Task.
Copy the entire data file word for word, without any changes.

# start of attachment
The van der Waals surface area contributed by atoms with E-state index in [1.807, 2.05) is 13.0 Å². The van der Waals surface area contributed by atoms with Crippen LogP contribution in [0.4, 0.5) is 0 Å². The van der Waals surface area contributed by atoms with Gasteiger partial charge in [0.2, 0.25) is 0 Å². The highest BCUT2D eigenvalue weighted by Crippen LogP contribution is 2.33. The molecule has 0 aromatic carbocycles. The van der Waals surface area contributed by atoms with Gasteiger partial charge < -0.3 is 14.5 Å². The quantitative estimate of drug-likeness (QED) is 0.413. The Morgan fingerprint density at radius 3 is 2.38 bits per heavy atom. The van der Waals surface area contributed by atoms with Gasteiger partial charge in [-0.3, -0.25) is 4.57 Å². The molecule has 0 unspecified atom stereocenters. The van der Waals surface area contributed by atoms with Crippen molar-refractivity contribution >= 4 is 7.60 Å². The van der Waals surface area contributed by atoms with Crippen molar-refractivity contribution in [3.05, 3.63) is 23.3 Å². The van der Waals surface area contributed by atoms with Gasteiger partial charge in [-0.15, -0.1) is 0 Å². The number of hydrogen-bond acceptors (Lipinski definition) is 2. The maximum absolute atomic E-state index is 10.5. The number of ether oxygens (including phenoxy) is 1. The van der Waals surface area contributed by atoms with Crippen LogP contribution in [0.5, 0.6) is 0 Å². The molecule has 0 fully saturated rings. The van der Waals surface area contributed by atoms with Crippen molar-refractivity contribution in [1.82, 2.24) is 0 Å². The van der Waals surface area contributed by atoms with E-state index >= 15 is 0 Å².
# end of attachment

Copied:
The van der Waals surface area contributed by atoms with E-state index in [1.807, 2.05) is 13.0 Å². The van der Waals surface area contributed by atoms with Crippen LogP contribution in [0.4, 0.5) is 0 Å². The van der Waals surface area contributed by atoms with Gasteiger partial charge in [0.2, 0.25) is 0 Å². The highest BCUT2D eigenvalue weighted by Crippen LogP contribution is 2.33. The molecule has 0 aromatic carbocycles. The van der Waals surface area contributed by atoms with Gasteiger partial charge < -0.3 is 14.5 Å². The quantitative estimate of drug-likeness (QED) is 0.413. The Morgan fingerprint density at radius 3 is 2.38 bits per heavy atom. The van der Waals surface area contributed by atoms with Gasteiger partial charge in [-0.3, -0.25) is 4.57 Å². The molecule has 0 unspecified atom stereocenters. The van der Waals surface area contributed by atoms with Crippen molar-refractivity contribution >= 4 is 7.60 Å². The van der Waals surface area contributed by atoms with Crippen molar-refractivity contribution in [3.05, 3.63) is 23.3 Å². The van der Waals surface area contributed by atoms with Gasteiger partial charge in [-0.15, -0.1) is 0 Å². The number of hydrogen-bond acceptors (Lipinski definition) is 2. The maximum absolute atomic E-state index is 10.5. The number of ether oxygens (including phenoxy) is 1. The van der Waals surface area contributed by atoms with Crippen LogP contribution in [0.5, 0.6) is 0 Å². The molecule has 0 fully saturated rings. The van der Waals surface area contributed by atoms with Crippen molar-refractivity contribution in [1.82, 2.24) is 0 Å². The van der Waals surface area contributed by atoms with E-state index >= 15 is 0 Å².